THIS INVESTIGATION was undertaken to study the differences between the ocular and the subcutaneous inflammatory responses following heterologous tumor transplantation, and to determine whether such differences could account for the superiority of the ocular route as a transplantation site.
That such differences do occur appears to have been taken as self-evident in many of the published reports dealing with the ocular transplantation of tumors. For example, Smirnova1 assumed that the "agents of defense" could not act in the: anterior chamber but presented no evidence to support this hypothesis. Greene2 stated that the eye differs from other transplantation sites in the rapidity and intensity of foreign-body reactions. Greene, furthermore, concluded that these differences account for the success of transplants in the ocular area. On the other hand, Morris and associates3 described destruction of tumor heterotransplants in the eye by lymphocytes, plasma cells, and, occasionally, foreign body giant cells.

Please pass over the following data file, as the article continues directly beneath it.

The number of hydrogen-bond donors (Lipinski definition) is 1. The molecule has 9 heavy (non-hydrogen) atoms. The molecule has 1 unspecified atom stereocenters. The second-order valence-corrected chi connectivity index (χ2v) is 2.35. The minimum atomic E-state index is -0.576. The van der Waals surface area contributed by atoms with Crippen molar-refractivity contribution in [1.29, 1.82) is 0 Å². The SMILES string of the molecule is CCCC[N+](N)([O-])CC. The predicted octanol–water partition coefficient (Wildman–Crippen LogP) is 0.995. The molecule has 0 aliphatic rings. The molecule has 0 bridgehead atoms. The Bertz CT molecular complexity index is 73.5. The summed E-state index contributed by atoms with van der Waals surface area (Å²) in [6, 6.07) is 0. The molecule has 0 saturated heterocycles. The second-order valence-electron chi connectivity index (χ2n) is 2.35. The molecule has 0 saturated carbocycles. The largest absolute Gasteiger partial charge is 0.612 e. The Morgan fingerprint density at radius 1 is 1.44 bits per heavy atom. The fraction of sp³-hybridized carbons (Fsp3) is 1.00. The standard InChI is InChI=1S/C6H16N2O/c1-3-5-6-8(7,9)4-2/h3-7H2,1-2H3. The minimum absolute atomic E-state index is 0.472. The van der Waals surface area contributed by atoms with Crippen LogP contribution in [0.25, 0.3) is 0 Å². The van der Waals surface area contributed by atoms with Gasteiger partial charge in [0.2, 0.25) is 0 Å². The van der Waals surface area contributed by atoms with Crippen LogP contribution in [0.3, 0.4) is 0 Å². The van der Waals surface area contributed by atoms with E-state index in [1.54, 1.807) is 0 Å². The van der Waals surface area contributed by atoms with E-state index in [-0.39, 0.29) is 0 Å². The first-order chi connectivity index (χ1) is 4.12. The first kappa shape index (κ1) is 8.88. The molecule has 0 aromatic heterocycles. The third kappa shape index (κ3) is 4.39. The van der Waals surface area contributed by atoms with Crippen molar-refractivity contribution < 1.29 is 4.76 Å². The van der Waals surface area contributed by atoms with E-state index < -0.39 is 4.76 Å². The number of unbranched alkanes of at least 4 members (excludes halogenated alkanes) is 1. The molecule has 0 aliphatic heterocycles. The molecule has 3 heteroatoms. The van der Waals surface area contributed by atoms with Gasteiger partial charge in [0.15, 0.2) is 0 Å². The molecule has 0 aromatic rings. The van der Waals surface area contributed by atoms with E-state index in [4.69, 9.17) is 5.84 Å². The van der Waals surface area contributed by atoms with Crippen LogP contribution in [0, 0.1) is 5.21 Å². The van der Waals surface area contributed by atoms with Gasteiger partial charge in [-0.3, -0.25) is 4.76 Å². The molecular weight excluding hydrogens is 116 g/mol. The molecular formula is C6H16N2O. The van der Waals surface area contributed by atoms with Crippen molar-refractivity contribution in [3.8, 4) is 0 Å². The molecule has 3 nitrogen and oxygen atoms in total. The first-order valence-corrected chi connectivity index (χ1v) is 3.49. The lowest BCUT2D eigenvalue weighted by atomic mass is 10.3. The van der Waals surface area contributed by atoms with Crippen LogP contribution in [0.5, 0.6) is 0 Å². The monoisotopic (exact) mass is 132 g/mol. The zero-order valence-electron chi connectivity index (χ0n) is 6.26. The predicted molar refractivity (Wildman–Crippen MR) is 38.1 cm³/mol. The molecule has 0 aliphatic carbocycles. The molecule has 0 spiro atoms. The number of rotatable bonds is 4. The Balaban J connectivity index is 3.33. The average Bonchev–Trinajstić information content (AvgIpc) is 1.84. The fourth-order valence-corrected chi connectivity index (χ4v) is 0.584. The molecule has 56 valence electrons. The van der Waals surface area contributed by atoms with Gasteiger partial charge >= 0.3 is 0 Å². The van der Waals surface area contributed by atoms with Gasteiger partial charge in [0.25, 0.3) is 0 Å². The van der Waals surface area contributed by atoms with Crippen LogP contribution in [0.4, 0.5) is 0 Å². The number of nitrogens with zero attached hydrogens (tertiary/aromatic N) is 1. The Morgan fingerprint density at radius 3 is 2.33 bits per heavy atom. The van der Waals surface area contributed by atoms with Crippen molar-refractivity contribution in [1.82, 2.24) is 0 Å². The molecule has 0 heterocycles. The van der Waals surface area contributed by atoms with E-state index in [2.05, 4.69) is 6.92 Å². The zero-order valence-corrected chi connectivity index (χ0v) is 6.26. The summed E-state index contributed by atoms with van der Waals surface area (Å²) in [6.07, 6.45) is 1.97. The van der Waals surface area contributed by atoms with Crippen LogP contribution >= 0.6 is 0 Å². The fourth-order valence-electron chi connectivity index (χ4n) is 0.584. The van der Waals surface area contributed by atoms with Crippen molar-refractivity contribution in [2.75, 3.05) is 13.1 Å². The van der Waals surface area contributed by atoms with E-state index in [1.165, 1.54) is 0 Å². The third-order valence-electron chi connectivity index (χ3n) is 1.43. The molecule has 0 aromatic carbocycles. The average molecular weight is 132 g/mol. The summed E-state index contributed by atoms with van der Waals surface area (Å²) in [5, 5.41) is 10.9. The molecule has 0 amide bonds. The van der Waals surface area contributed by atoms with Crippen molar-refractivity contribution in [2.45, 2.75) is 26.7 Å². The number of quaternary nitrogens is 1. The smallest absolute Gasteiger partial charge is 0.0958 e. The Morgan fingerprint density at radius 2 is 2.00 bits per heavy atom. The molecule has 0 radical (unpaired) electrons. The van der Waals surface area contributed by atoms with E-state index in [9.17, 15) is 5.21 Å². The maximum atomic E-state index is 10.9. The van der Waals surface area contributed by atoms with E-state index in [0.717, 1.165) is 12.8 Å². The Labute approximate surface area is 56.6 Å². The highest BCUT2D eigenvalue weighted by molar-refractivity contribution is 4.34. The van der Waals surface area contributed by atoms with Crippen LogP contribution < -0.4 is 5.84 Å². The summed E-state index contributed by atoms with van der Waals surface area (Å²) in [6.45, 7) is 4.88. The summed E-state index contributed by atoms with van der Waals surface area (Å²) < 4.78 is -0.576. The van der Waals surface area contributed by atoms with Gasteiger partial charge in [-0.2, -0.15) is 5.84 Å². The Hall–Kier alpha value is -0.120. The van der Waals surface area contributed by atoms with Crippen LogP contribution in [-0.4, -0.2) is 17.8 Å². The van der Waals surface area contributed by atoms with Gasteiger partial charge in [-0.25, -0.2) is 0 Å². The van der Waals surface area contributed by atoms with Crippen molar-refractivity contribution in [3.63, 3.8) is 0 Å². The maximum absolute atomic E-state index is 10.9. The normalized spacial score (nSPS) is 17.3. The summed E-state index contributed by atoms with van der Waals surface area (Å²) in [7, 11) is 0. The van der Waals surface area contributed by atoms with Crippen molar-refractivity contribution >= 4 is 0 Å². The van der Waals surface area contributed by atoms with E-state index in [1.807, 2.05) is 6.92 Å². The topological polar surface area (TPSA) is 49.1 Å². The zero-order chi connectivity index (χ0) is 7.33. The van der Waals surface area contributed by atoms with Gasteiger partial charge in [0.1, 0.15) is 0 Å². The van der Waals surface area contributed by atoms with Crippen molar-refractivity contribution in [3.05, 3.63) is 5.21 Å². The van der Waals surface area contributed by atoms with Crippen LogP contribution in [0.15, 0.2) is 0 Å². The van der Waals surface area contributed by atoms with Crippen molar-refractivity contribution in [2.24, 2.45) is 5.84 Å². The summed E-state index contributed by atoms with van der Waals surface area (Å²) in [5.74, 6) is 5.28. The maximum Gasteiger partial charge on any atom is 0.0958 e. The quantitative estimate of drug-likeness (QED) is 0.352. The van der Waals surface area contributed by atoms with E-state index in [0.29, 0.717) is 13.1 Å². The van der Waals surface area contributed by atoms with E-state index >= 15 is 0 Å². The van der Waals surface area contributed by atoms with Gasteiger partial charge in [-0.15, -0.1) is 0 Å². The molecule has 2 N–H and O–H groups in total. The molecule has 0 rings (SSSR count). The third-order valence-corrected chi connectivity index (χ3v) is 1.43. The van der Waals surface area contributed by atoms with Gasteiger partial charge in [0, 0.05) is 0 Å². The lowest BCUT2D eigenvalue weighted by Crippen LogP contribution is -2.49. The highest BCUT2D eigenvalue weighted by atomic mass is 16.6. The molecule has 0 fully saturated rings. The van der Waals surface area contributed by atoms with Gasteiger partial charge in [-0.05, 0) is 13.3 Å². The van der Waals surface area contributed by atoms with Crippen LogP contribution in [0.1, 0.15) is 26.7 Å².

SNELL AC. OCULAR AND SUBCUTANEOUS INFLAMMATORY RESPONSES TO TRANSPLANTATION OF HETEROLOGOUS TUMORS. AMA Arch Ophthalmol. 1952;48(3):298-306. doi:10.1001/archopht.1952.00920010306004